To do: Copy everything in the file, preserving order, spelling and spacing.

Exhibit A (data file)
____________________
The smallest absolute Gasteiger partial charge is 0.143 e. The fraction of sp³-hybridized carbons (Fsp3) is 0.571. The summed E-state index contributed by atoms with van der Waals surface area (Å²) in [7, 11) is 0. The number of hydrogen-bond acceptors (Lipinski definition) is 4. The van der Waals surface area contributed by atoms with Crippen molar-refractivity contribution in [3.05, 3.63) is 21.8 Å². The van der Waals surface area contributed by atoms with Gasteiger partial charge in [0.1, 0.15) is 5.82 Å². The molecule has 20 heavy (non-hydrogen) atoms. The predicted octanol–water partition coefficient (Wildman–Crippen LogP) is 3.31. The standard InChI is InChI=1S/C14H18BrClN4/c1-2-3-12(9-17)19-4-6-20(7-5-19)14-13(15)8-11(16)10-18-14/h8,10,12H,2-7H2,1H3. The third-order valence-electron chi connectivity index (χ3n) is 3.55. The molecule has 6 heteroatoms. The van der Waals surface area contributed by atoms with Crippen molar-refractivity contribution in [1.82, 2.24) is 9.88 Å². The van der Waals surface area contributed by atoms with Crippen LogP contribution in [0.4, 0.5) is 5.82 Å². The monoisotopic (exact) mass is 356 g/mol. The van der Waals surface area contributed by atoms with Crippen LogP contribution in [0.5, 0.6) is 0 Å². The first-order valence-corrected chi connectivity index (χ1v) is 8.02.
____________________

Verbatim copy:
The smallest absolute Gasteiger partial charge is 0.143 e. The fraction of sp³-hybridized carbons (Fsp3) is 0.571. The summed E-state index contributed by atoms with van der Waals surface area (Å²) in [7, 11) is 0. The number of hydrogen-bond acceptors (Lipinski definition) is 4. The van der Waals surface area contributed by atoms with Crippen molar-refractivity contribution in [3.05, 3.63) is 21.8 Å². The van der Waals surface area contributed by atoms with Gasteiger partial charge in [0.1, 0.15) is 5.82 Å². The molecule has 20 heavy (non-hydrogen) atoms. The predicted octanol–water partition coefficient (Wildman–Crippen LogP) is 3.31. The standard InChI is InChI=1S/C14H18BrClN4/c1-2-3-12(9-17)19-4-6-20(7-5-19)14-13(15)8-11(16)10-18-14/h8,10,12H,2-7H2,1H3. The third-order valence-electron chi connectivity index (χ3n) is 3.55. The molecule has 6 heteroatoms. The van der Waals surface area contributed by atoms with Crippen molar-refractivity contribution in [1.82, 2.24) is 9.88 Å². The van der Waals surface area contributed by atoms with Crippen LogP contribution in [0.4, 0.5) is 5.82 Å². The monoisotopic (exact) mass is 356 g/mol. The van der Waals surface area contributed by atoms with Crippen LogP contribution in [0.5, 0.6) is 0 Å². The first-order valence-corrected chi connectivity index (χ1v) is 8.02.